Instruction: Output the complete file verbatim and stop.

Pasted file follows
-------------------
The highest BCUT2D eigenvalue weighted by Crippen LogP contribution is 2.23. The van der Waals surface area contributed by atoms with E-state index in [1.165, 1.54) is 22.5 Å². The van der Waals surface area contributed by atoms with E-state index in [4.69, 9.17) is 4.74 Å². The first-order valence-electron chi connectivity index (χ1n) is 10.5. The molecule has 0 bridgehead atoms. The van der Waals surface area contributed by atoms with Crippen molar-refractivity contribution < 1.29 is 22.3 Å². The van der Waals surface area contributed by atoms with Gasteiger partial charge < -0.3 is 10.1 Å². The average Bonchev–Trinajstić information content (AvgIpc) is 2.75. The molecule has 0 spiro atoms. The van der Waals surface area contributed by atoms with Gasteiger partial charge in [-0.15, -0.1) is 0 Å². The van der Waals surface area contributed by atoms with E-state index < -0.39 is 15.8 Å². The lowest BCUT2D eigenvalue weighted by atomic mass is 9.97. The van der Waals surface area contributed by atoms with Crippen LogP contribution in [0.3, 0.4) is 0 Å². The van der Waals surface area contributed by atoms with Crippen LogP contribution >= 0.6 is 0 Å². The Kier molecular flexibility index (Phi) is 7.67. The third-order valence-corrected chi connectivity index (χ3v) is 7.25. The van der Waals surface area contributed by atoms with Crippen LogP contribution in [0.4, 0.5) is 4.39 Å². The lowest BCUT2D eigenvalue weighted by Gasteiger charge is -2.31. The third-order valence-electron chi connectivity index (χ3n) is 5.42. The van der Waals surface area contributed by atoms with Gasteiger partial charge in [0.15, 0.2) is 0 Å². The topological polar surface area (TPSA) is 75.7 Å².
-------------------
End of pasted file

The highest BCUT2D eigenvalue weighted by Crippen LogP contribution is 2.23. The van der Waals surface area contributed by atoms with E-state index in [1.165, 1.54) is 22.5 Å². The van der Waals surface area contributed by atoms with E-state index in [4.69, 9.17) is 4.74 Å². The first-order valence-electron chi connectivity index (χ1n) is 10.5. The molecule has 0 bridgehead atoms. The van der Waals surface area contributed by atoms with Crippen molar-refractivity contribution < 1.29 is 22.3 Å². The van der Waals surface area contributed by atoms with Gasteiger partial charge < -0.3 is 10.1 Å². The average Bonchev–Trinajstić information content (AvgIpc) is 2.75. The molecule has 0 spiro atoms. The van der Waals surface area contributed by atoms with Gasteiger partial charge in [-0.15, -0.1) is 0 Å². The van der Waals surface area contributed by atoms with E-state index < -0.39 is 15.8 Å². The lowest BCUT2D eigenvalue weighted by atomic mass is 9.97. The van der Waals surface area contributed by atoms with Crippen LogP contribution in [0.3, 0.4) is 0 Å². The van der Waals surface area contributed by atoms with Crippen LogP contribution >= 0.6 is 0 Å². The Kier molecular flexibility index (Phi) is 7.67. The third-order valence-corrected chi connectivity index (χ3v) is 7.25. The van der Waals surface area contributed by atoms with Crippen LogP contribution in [0.4, 0.5) is 4.39 Å². The lowest BCUT2D eigenvalue weighted by Gasteiger charge is -2.31. The third-order valence-electron chi connectivity index (χ3n) is 5.42. The van der Waals surface area contributed by atoms with Gasteiger partial charge in [0.15, 0.2) is 0 Å². The topological polar surface area (TPSA) is 75.7 Å².